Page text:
I woke up this morning in a cold film of panic. The second I awoke, I realised absolutely nothing had happening in the preceding dream that was in any way ultraviolent or depraved.
Usually I can set my clock by the fact that my dreamscape will involve outright butchery and gore-smashing as I wander through it like a blood-spattered droid – all alongside a morally bankrupt attitude to libidinous activities. It keeps me grounded and acts as a counterweight to my conscious life – the bloodshed and perviness brilliantly balancing the mundanity of reality. So this sudden overnight change is disturbing.
Perhaps this means I’m bound for a murderous rampage? Maybe I’m going to wander down the street later today, my conscious mind tasked with getting me the papers whilst my subconscious is bent on carnage. I’ll probably end up slaughtering a puppy with my end flopping out of my fly. They’ll take me away, peel my scalp off and do experiments on my brain.
So – why do we dream?
Time for Horizon to ask ‘science’ again, despite the fact it couldn’t answer Why Thin People Aren’t Fat and couldn’t make its mind up (probably stoned) as to whether cannabis is the Evil Weed.
I always thought William Golding was right – that “sleep is when all the unsorted stuff comes flying out as from a dustbin upset in a high wind”. It’s just a load of fear, insecurity and desire coming out in a slew of meaningless, dirty thoughts. And it seems science isn’t much further ahead in its thinking. Despite people being hooked up to those neuro-sensors that look like sticky-tape and string attached all over a swimming trunked body, they haven’t got much further than the fact that we have nightmares at certain times of night and get depressed if we we wake up at certain times. And they pay scientists for this rubbish.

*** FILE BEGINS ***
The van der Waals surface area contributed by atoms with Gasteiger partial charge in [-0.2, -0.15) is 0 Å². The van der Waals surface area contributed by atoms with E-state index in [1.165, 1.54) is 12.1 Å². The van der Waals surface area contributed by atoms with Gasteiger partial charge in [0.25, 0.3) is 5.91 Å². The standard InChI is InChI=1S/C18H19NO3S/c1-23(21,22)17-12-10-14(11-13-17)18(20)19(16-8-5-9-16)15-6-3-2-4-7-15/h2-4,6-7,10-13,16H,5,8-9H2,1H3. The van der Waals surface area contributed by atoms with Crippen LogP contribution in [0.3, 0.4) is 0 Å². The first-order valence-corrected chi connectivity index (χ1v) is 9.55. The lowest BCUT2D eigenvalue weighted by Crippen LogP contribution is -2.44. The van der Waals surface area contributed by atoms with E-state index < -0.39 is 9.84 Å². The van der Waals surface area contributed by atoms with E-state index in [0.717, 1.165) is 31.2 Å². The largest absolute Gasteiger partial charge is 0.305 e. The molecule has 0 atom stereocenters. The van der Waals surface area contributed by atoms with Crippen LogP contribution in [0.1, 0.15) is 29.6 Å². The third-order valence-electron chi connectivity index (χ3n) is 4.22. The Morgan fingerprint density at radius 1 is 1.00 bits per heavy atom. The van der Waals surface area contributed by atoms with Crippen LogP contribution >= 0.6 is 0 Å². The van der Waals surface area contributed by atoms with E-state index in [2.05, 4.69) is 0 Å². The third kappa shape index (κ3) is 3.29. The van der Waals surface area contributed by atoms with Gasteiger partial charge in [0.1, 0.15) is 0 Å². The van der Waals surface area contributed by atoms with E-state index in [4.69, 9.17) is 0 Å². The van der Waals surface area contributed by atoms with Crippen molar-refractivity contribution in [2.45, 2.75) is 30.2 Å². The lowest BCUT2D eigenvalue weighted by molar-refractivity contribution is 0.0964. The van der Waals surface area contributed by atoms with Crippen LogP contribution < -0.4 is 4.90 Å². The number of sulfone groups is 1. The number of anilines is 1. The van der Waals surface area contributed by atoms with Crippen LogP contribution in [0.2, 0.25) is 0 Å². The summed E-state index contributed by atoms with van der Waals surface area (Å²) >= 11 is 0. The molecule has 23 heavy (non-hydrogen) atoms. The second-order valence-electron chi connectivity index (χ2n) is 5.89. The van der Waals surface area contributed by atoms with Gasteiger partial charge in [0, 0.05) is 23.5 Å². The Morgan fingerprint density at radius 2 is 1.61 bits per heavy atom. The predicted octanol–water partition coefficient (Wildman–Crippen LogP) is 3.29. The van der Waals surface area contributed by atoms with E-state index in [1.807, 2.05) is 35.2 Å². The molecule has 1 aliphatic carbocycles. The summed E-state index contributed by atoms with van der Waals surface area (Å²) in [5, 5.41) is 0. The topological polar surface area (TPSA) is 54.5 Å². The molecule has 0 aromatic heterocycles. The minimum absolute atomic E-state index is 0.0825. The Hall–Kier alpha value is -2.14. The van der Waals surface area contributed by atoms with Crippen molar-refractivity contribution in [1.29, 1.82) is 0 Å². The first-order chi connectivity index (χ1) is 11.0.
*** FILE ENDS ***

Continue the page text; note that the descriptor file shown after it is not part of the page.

If I may, I suggest that this lack of a decent conclusion across the scientific board on Horizon so far this series is down to inaccuracies in the testing methodology. It seems ludicrous that we’re trying to work out if skunk is addictive by feeding it to mice – and we’re not likely to learn which bit of our grey-matter triggers wet dreams by sticking a chimp in a brain scanner.
So let us test on humans, damn it!
I’m not suggesting we round up volunteers. Only a moron would stick his hand up when asked if he fancied having a lobe-probe. And obviously it wouldn’t be fair to test on the underclasses – both from a humanitarian point of view and also pragamtically, considering they’re all preoccupied by drinking lager and raising staffordshire bull terriers and, as such, would provide uselessly biased responses.
Therefore, I conclude the only decent subjects are the supposed great and good. We could get Will Self and Stephen Fry strapped to chairs in isolation booths and stick metal sticks in their ears to see how certain words twist up their vocab glands. We could test spatial awareness by looking up Andy Murray’s mechanically dilated nose whilst giving him cumulatively more and more powerful electric shocks. We could test the very notion of celebrity by culling Calum Best, Chico and Vanessa Feltz and measuring the amount of tears the public weep.
Let us stride forward into a new age of scientific boundary – with fiendish grins on our faces, devilish murder in our hearts and metal sticks gripped in our fists.